8th of April Medicon Valley Alliance is organizing the webinar “Early-stage Funding for Life Science Companies in Medicon Valley“. As part of the programme, we have invited Johan Ny, CEO of NY Consulting to present highlights from his recently published “Scandinavian Investor Climate report“. As a little appetizer, we have also used the occasion to ask him a few questions about his findings and recommendations,
Q1) What are the key obstacles to creating a more attractive Scandinavian investor climate for life science
Scandinavia has great potential with solid research and an ecosystem of service suppliers that support commercialisation efforts. However, the main life science investor climate obstacle is the lack of early-stage funding to build a solid base of companies that can grow into future success cases. There is also a challenge in later investment stages where there is a lack of large venture capital investors. They are needed to handle the substantial investment rounds required to move into, and through, clinical stage development. There are examples where this has been possible, but more cases could have pursued the same route with better access to venture capital. The public listings options, primarily in Sweden, have provided an important funding alternative for many companies in an early-phase.
Q2) Based on the findings in your report, what are the low-hanging fruits if you want to improve the investor climate for Scandinavian life science?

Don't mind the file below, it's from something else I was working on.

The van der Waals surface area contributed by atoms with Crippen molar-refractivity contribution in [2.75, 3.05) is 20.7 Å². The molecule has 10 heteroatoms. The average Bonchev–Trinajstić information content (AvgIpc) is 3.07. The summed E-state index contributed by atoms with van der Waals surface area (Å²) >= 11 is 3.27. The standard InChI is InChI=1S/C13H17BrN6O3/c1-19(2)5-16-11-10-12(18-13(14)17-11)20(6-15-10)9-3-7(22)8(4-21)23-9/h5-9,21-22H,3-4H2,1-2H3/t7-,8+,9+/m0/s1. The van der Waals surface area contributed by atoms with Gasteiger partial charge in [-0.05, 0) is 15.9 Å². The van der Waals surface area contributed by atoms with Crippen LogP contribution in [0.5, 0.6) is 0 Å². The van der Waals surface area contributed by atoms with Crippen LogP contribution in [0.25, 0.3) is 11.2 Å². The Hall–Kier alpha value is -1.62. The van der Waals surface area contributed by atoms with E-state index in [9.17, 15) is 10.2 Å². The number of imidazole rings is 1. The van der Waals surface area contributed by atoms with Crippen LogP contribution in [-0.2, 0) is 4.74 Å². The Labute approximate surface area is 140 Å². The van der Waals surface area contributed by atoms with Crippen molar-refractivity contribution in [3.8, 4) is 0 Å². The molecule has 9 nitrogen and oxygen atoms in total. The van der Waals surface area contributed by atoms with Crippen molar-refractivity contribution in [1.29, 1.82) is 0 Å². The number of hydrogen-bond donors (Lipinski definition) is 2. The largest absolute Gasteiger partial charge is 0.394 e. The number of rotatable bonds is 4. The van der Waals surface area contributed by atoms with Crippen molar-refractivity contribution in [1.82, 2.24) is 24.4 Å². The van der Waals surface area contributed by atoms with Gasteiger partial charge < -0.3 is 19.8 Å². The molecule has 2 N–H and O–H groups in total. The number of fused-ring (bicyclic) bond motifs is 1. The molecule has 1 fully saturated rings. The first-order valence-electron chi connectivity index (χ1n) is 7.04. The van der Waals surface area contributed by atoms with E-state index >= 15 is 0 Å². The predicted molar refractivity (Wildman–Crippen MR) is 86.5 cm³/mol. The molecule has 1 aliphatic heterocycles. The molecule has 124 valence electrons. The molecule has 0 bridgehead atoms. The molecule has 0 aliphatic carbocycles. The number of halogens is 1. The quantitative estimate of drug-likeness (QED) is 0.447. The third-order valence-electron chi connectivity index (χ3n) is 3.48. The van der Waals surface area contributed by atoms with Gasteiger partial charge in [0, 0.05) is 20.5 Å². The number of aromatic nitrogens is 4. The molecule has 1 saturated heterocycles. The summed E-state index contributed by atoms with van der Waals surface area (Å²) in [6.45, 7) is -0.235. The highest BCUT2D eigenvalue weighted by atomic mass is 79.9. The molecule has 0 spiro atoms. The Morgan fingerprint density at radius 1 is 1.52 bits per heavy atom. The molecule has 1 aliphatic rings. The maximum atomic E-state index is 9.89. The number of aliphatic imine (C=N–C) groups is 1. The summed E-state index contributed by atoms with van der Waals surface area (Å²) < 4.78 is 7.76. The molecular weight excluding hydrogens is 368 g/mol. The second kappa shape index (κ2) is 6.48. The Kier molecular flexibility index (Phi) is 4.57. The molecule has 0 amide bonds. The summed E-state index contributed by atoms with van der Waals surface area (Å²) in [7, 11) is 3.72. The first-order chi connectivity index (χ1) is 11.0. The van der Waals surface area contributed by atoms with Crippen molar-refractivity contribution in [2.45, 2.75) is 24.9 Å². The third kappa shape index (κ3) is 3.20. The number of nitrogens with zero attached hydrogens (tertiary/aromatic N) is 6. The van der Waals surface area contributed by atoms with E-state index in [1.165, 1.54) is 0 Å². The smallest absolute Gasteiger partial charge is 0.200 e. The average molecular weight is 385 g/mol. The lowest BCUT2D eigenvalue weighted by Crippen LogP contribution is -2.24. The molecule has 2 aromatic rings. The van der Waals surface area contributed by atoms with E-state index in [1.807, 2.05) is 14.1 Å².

There are several activities that could support the life science investors climate. There are three that I believe stand out: 1. Increase access to soft funding in early-stage phases (pre-seed and seed) to improve proof of concept development from both scientific and commercial point of view. 2. Increase of Scandinavian pension funds and public institutions acting as limited partners in new venture capital funds. This could widen the access to professional investors and increase number of local syndication partner options for international investors. There are examples of this already, but it should ideally be scaled up. Creation of life science specific business angel funds is another option that could add more syndication partners to complement venture capital funds in early stages, and also allow for more follow-on round participation. 3. Improve cross-border collaboration to activate the combined strength of each of the Scandinavian countries in an international setting. There are many clusters that compete for funding and the best talent in Europe, USA and Asia. The more the Scandinavian countries can work together to boast joint strengths the better.
Q3) From a more narrow Medicon Valley perspective, what would be your recommendations to Danish and Swedish decision-makers interested in developing and promoting the Medicon Valley life science cluster´s ability to attract local and foreign investors?
I believe it is important to promote and communicate the success cases sprung out of the Medicon Valley life science ecosystem. This will attract both international life science specialist investors as well as increasing the local investor interest in Danish and Swedish life science companies. The large Danish life science companies should ideally work even more with both Danish and Swedish universities and incubators. This could benefit their investment and partnering pipeline opportunities as well as strengthening the competitiveness of the whole region. Finally, increased access to early-stage public funding for start-ups could allow for both scientific and commercial validation to reach proof of concept status – a pre-requisite for attracting investors.